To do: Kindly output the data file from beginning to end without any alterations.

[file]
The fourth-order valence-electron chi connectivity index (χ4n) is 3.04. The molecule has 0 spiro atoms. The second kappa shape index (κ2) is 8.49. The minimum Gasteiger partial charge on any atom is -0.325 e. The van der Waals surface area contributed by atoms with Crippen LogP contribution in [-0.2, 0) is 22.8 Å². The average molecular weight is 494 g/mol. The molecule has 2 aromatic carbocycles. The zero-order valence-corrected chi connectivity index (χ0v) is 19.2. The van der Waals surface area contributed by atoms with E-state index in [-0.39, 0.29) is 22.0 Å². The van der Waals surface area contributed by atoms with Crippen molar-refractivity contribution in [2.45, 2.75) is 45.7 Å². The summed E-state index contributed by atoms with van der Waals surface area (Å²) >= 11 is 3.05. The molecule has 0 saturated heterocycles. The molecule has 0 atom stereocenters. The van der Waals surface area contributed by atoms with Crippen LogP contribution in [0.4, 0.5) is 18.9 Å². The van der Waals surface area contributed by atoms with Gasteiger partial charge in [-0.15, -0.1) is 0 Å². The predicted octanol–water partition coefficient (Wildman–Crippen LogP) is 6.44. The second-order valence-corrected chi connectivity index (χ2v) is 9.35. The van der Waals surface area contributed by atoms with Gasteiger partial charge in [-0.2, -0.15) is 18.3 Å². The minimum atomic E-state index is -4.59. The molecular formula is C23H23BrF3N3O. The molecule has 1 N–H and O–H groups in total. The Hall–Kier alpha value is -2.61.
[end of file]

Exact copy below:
The fourth-order valence-electron chi connectivity index (χ4n) is 3.04. The molecule has 0 spiro atoms. The second kappa shape index (κ2) is 8.49. The minimum Gasteiger partial charge on any atom is -0.325 e. The van der Waals surface area contributed by atoms with Crippen LogP contribution in [-0.2, 0) is 22.8 Å². The average molecular weight is 494 g/mol. The molecule has 2 aromatic carbocycles. The zero-order valence-corrected chi connectivity index (χ0v) is 19.2. The van der Waals surface area contributed by atoms with E-state index in [-0.39, 0.29) is 22.0 Å². The van der Waals surface area contributed by atoms with Crippen molar-refractivity contribution in [2.45, 2.75) is 45.7 Å². The summed E-state index contributed by atoms with van der Waals surface area (Å²) >= 11 is 3.05. The molecule has 0 saturated heterocycles. The molecule has 0 atom stereocenters. The van der Waals surface area contributed by atoms with Crippen LogP contribution in [0.4, 0.5) is 18.9 Å². The van der Waals surface area contributed by atoms with Gasteiger partial charge in [-0.15, -0.1) is 0 Å². The predicted octanol–water partition coefficient (Wildman–Crippen LogP) is 6.44. The second-order valence-corrected chi connectivity index (χ2v) is 9.35. The van der Waals surface area contributed by atoms with Gasteiger partial charge in [-0.2, -0.15) is 18.3 Å². The minimum atomic E-state index is -4.59. The molecular formula is C23H23BrF3N3O. The molecule has 1 N–H and O–H groups in total. The Hall–Kier alpha value is -2.61.